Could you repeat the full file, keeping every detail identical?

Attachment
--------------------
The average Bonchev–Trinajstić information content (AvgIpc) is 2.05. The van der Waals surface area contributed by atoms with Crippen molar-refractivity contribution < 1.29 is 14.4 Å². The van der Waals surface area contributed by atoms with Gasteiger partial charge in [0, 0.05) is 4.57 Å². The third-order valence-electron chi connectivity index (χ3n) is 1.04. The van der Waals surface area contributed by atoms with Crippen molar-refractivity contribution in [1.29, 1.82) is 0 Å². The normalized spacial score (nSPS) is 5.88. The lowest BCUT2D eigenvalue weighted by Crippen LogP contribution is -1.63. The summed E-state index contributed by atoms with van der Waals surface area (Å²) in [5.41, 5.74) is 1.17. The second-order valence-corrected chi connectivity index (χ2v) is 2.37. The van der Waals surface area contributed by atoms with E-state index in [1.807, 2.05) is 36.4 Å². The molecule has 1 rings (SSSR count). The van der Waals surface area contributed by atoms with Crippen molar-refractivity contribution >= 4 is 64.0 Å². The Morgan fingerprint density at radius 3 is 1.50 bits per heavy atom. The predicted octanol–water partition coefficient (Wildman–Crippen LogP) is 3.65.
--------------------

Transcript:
The average Bonchev–Trinajstić information content (AvgIpc) is 2.05. The van der Waals surface area contributed by atoms with Crippen molar-refractivity contribution < 1.29 is 14.4 Å². The van der Waals surface area contributed by atoms with Gasteiger partial charge in [0, 0.05) is 4.57 Å². The third-order valence-electron chi connectivity index (χ3n) is 1.04. The van der Waals surface area contributed by atoms with Crippen molar-refractivity contribution in [1.29, 1.82) is 0 Å². The normalized spacial score (nSPS) is 5.88. The lowest BCUT2D eigenvalue weighted by Crippen LogP contribution is -1.63. The summed E-state index contributed by atoms with van der Waals surface area (Å²) in [5.41, 5.74) is 1.17. The second-order valence-corrected chi connectivity index (χ2v) is 2.37. The van der Waals surface area contributed by atoms with E-state index in [1.807, 2.05) is 36.4 Å². The molecule has 1 rings (SSSR count). The van der Waals surface area contributed by atoms with Crippen molar-refractivity contribution >= 4 is 64.0 Å². The Morgan fingerprint density at radius 3 is 1.50 bits per heavy atom. The predicted octanol–water partition coefficient (Wildman–Crippen LogP) is 3.65.